Two Big Problems

There have been two major issues that keep appearing on the news week after week.  The first issue is the health care debate.  This may be resolved soon, or sometime next year, with the longer it takes to get passed, the less likely it is to pass.

The second issue that keeps getting the public riled up is the issue of executive pay at large companies.  Some places have been reined in, specifically ones that have received government bailout money.  There is also talk about giving shareholders the right to vote on executive pay.  However most stocks are not held by individuals but by companies who couldn’t care less about how much executives make.

Obviously many people are against changes to the health care system and my point is not to address individual problems with the health care proposals.  One major sticking point is going to come down to the price of the proposal.  This is what I want to address in an attempt to fix two of the major problems that are in the news today.

Rather than putting a cap on the pay for executives, simply add a tax to the bonus compensation.  If Company X wants to give $50 million in bonuses to their executives, let them do it, but require them to contribute an additional $50 million towards the price of whatever health care plan is passed.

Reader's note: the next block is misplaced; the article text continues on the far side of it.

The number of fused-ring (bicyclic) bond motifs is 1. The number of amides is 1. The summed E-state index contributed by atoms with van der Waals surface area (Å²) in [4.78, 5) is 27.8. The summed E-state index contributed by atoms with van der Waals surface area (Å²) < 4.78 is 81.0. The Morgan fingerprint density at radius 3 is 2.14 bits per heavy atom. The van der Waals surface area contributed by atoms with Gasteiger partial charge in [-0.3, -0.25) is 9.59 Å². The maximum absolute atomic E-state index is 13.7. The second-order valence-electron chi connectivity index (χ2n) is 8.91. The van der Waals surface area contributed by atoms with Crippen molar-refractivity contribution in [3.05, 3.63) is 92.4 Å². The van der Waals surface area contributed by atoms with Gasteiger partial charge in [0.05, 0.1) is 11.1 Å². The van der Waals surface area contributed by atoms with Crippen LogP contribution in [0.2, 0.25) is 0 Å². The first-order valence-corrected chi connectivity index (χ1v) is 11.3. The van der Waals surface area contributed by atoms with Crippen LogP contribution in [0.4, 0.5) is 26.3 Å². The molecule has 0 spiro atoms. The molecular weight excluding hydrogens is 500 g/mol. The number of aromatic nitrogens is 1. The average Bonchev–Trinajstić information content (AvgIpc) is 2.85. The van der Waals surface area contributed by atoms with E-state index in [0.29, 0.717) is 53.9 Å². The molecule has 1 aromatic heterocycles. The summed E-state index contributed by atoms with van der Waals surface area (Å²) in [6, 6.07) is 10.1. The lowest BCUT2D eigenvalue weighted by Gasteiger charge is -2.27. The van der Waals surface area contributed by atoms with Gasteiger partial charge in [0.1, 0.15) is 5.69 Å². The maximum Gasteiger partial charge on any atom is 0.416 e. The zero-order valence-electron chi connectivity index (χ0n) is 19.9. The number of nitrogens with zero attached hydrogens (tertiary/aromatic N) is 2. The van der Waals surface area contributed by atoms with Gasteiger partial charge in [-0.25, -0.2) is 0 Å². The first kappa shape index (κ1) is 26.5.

The public won’t care nearly as much about executive pay if they know that much of that money is going to the government to fund a program that they are interested in and ultimately will keep them from paying higher taxes to pay for this program.  If a company gives out $50 million in bonuses, 40% of this will be paid back to the government in individual taxes, which adds up to $20 million.  Add to the $50 million that the company will pay in taxes and that is $70 million that goes to the government and only $30 million that goes to executives.